Too much awful to take in without a dose of Michael Kitchen.
Brexit heads for that riveting black hole
“Brexit could still happen. But for the first time the odds on it happening are no better than even.”
– Roger Cohen, NY Times
Here’s hoping that when Michael Kitchen’s birthday rolls around, there will be no need for another Brexit delay.
Discovered the BBC adaptation of Dickens’s Martin Chuzzlewit over the weekend and was quite taken with the character of Tom Pinch played by an actor I thought I’d never seen before, Philip Franks. But to my surprise, I subsequently learned that he was the captain in Bad Blood who infamously warned Foyle about being crushed from high above. What’s more, as Henry Fielding, Franks acted alongside Michael Kitchen in the first production of The Art of Success, so chalk up another reunion on the set of Foyle’s War between MK and a colleague from his theater days. Hoping now to check out The Darling Buds of May if I can find it.
The title character of Martin Chuzzlewit was played by Paul Scofield, who did some radio work with Michael Kitchen, including King Priam, which has recently been uploaded to YouTube:
From B.A. Young’s review in The Financial Times, Oct. 17, 1987:
Andrew Rillick offered a one-hour version of the fall of Troy which I thought masterly. The story is basically as we know it, but written in modern prose of high poetic quality. Priam (Paul Scofield) sets the scene from within the walls of Troy. The siege has endured for 10 years. Hector (Ronald Pickup) still thinks of war as an inevitable duty, Paris (Michael Kitchen) has, since his youth, put love above all. He has a beautiful speech to Helen (Janet McTeer) beginning, “I was a gannet and I caught you like a fish, I was a bear and I caught you in the woods;” yet when he is slain by Philotectetes’s arrow he recalls only an early vision of Oenone.
Paris’s speech after the credits is beautiful as well.
I wonder how the idiom came to be “right up your alley” in American English.
Considering that food rationing and shortages in the UK still abounded in 1946, what an odd time for the British Council to have commissioned George Orwell to write an essay on British cuisine. As it turned out, the organization thought better of the idea and ended up rejecting the submitted piece for publication. The recent discovery of the rejection letter has prompted the Council to issue an apology, as it should, for Orwell’s essay is a glorious compendium on British food and mealtimes.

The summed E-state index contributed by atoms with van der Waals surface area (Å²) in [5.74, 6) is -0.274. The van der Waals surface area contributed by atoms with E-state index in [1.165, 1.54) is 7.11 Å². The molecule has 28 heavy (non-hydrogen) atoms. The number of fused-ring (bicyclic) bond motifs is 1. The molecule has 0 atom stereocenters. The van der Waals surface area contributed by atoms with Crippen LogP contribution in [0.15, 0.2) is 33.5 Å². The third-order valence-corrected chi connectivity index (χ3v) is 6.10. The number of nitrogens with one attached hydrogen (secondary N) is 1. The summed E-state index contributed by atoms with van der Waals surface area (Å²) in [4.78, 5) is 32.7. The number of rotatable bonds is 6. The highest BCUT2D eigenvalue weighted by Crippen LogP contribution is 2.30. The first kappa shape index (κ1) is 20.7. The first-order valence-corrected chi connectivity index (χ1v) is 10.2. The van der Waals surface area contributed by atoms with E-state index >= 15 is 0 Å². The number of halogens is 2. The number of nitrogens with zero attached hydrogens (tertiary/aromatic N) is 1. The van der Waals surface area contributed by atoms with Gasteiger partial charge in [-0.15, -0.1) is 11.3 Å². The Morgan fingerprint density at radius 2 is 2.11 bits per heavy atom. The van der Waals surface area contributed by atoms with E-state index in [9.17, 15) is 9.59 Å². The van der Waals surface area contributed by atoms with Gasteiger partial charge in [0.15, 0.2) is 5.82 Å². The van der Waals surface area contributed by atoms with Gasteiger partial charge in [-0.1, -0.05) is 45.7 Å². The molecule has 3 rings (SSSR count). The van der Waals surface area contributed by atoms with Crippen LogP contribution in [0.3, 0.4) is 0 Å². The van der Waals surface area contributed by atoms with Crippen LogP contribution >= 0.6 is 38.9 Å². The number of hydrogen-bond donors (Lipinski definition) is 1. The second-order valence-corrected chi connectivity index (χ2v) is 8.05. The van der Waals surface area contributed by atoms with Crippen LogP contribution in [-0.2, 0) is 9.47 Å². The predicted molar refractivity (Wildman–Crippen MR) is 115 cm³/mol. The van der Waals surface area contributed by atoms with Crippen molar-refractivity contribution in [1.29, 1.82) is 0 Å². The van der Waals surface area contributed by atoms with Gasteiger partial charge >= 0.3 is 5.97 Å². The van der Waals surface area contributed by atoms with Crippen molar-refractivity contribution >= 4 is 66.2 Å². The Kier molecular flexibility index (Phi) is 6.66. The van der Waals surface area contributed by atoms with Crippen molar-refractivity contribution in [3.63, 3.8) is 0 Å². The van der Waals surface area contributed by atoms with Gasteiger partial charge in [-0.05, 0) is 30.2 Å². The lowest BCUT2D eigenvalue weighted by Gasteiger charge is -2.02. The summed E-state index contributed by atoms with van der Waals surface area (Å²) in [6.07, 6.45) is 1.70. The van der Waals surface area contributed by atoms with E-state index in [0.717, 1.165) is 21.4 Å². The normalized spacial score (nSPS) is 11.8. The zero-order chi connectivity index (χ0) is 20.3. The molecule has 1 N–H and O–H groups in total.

Mr. Kitchen is possibly the eighth wonder of the world. Never flashy … but nevertheless the center of every frame in which he appears. – hikari
From John Powers’s review of Foyle’s War on NPR:
What makes the whole thing irresistible is Michael Kitchen’s enthralling performance as Foyle, who, in his reticence, sly humor and triumphant decency, is our fantasy of the ideal Englishman.
Speaking of balance…love this song:
I’ve just read Anthony Horowitz’s Foyle’s War “mystery” published in the Daily Mail. Saddens me to think of Foyle as a frail, old man in pain. 😦 I had been hoping for a story set shortly after Sam has her baby.
To counter the blackness of our current predicament — a burst of brilliant color from Australia’s 7TWO.
Didn’t know there was a second volume to the government climate report released last November. It gives whole new meaning to Black Friday:
Actually, I’m not convinced Trump can read above a third-grade level, while key members of his administration are determined to keep their heads deeply buried in the sand as they wage war against science and the environment.
Human Medicine Use Loading Up River Creatures With Dozens of Different Drugs
Positive reviews for Michael Kitchen’s fly fishing technique on flyfishingforum.com:
Several times in “Foyle’s War” Foyle is shown fishing, in coat and tie (or vest and tie), and hippers. The actor, Michael Kitchen, looks like he might have at least a nodding acquaintance with the rod. The stream doesn’t look like much, but we know how that goes. I have to say, I like the coat and tie part of it. It’s such a good show I am inclined to overlook any lack of technique. – patrick62
Just started watching Foyle’s War yesterday. Was pleased to see the fishing moments. The guy can actually pretty much cast the cane rod he’s using. – gt05254
Well, since I missed the one in June…
With temptations on offer, two friendships take off.
A rather interesting take from the datalounge.com forum:
Please tell me that someone else picked up the homo undertones between Foyle and the American Captain? In the same episode American GIs are ranting about missing their girls and seducing all the local girls, Sam gets an American boyfriend and Foyle gets picked up by this Manly American Captain going on about his ‘rod’ and inviting Foyle to get drunk with him. The subtext was dripping. You can’t tell me the writers weren’t giggling about that one.
Wonderful to see Foyle and Kieffer reunited in a later episode, even if it wasn’t under the best of circumstances.